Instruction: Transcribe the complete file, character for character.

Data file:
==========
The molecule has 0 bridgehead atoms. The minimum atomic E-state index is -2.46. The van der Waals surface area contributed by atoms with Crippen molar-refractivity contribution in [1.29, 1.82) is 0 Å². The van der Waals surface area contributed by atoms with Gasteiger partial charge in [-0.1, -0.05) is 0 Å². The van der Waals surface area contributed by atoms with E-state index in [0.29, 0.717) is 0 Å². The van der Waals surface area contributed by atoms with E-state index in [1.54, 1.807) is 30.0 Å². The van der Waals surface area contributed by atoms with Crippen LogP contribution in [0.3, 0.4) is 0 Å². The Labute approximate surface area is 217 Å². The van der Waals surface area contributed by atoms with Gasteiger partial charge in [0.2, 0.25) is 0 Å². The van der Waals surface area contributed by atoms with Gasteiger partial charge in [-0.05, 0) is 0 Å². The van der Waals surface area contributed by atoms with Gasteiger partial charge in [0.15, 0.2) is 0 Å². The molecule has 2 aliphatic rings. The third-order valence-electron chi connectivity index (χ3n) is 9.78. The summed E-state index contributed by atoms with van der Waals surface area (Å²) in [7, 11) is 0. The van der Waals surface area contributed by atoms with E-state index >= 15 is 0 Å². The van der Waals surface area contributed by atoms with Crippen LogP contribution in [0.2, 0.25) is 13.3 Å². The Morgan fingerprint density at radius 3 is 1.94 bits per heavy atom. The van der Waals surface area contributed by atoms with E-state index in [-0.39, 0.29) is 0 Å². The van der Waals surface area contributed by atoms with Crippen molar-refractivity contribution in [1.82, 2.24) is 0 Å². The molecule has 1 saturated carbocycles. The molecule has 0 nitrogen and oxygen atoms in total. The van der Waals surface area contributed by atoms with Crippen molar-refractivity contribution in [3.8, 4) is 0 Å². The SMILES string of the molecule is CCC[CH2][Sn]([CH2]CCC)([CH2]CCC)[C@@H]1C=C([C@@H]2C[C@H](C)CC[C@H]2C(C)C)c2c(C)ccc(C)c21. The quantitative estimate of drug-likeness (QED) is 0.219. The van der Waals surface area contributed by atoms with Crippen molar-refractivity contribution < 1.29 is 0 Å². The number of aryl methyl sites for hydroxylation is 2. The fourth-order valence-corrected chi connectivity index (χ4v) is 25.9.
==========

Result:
The molecule has 0 bridgehead atoms. The minimum atomic E-state index is -2.46. The van der Waals surface area contributed by atoms with Crippen molar-refractivity contribution in [1.29, 1.82) is 0 Å². The van der Waals surface area contributed by atoms with Gasteiger partial charge in [-0.1, -0.05) is 0 Å². The van der Waals surface area contributed by atoms with E-state index in [0.29, 0.717) is 0 Å². The van der Waals surface area contributed by atoms with E-state index in [1.54, 1.807) is 30.0 Å². The van der Waals surface area contributed by atoms with Crippen LogP contribution in [0.3, 0.4) is 0 Å². The Labute approximate surface area is 217 Å². The van der Waals surface area contributed by atoms with Gasteiger partial charge in [0.2, 0.25) is 0 Å². The van der Waals surface area contributed by atoms with Gasteiger partial charge in [-0.05, 0) is 0 Å². The van der Waals surface area contributed by atoms with Gasteiger partial charge in [0.15, 0.2) is 0 Å². The molecule has 2 aliphatic rings. The third-order valence-electron chi connectivity index (χ3n) is 9.78. The summed E-state index contributed by atoms with van der Waals surface area (Å²) in [7, 11) is 0. The van der Waals surface area contributed by atoms with E-state index >= 15 is 0 Å². The van der Waals surface area contributed by atoms with Crippen LogP contribution in [0.2, 0.25) is 13.3 Å². The Morgan fingerprint density at radius 3 is 1.94 bits per heavy atom. The van der Waals surface area contributed by atoms with E-state index in [-0.39, 0.29) is 0 Å². The van der Waals surface area contributed by atoms with Crippen molar-refractivity contribution in [1.82, 2.24) is 0 Å². The molecule has 1 saturated carbocycles. The molecule has 0 nitrogen and oxygen atoms in total. The van der Waals surface area contributed by atoms with Crippen molar-refractivity contribution in [3.8, 4) is 0 Å². The SMILES string of the molecule is CCC[CH2][Sn]([CH2]CCC)([CH2]CCC)[C@@H]1C=C([C@@H]2C[C@H](C)CC[C@H]2C(C)C)c2c(C)ccc(C)c21. The quantitative estimate of drug-likeness (QED) is 0.219. The van der Waals surface area contributed by atoms with Crippen molar-refractivity contribution < 1.29 is 0 Å². The number of aryl methyl sites for hydroxylation is 2. The fourth-order valence-corrected chi connectivity index (χ4v) is 25.9.